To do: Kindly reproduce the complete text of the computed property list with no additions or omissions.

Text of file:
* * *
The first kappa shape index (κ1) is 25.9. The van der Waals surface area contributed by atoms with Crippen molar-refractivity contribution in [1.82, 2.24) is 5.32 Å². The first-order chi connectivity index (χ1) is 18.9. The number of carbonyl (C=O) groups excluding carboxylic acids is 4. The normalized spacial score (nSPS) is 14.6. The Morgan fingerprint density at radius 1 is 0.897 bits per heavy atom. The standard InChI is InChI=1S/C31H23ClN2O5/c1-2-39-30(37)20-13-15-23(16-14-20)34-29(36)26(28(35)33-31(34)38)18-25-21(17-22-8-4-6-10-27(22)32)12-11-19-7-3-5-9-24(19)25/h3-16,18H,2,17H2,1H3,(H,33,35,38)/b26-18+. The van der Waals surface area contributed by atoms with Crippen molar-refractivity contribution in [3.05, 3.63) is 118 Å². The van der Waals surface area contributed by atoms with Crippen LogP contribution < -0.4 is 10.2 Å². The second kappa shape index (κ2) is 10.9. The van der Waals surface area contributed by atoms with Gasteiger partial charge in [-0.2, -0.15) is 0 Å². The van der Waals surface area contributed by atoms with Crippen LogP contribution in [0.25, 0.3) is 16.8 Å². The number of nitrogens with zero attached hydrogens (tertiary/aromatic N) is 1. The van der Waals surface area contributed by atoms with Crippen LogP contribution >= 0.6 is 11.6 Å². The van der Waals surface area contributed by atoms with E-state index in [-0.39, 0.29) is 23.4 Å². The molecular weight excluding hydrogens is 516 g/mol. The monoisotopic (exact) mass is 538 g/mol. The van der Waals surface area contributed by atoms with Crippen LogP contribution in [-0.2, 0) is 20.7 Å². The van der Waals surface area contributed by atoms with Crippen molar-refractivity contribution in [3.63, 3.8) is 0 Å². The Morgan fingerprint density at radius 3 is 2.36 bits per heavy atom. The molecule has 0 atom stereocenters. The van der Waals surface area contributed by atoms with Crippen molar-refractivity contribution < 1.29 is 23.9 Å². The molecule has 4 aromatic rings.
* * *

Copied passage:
The first kappa shape index (κ1) is 25.9. The van der Waals surface area contributed by atoms with Crippen molar-refractivity contribution in [1.82, 2.24) is 5.32 Å². The first-order chi connectivity index (χ1) is 18.9. The number of carbonyl (C=O) groups excluding carboxylic acids is 4. The normalized spacial score (nSPS) is 14.6. The Morgan fingerprint density at radius 1 is 0.897 bits per heavy atom. The standard InChI is InChI=1S/C31H23ClN2O5/c1-2-39-30(37)20-13-15-23(16-14-20)34-29(36)26(28(35)33-31(34)38)18-25-21(17-22-8-4-6-10-27(22)32)12-11-19-7-3-5-9-24(19)25/h3-16,18H,2,17H2,1H3,(H,33,35,38)/b26-18+. The van der Waals surface area contributed by atoms with Crippen molar-refractivity contribution in [3.05, 3.63) is 118 Å². The van der Waals surface area contributed by atoms with Crippen LogP contribution < -0.4 is 10.2 Å². The second kappa shape index (κ2) is 10.9. The van der Waals surface area contributed by atoms with Gasteiger partial charge in [-0.2, -0.15) is 0 Å². The van der Waals surface area contributed by atoms with Crippen LogP contribution in [0.25, 0.3) is 16.8 Å². The number of nitrogens with zero attached hydrogens (tertiary/aromatic N) is 1. The van der Waals surface area contributed by atoms with Crippen LogP contribution >= 0.6 is 11.6 Å². The van der Waals surface area contributed by atoms with E-state index in [-0.39, 0.29) is 23.4 Å². The molecular weight excluding hydrogens is 516 g/mol. The monoisotopic (exact) mass is 538 g/mol. The van der Waals surface area contributed by atoms with Crippen LogP contribution in [-0.2, 0) is 20.7 Å². The van der Waals surface area contributed by atoms with Crippen molar-refractivity contribution in [3.63, 3.8) is 0 Å². The Morgan fingerprint density at radius 3 is 2.36 bits per heavy atom. The molecule has 0 atom stereocenters. The van der Waals surface area contributed by atoms with Crippen molar-refractivity contribution < 1.29 is 23.9 Å². The molecule has 4 aromatic rings.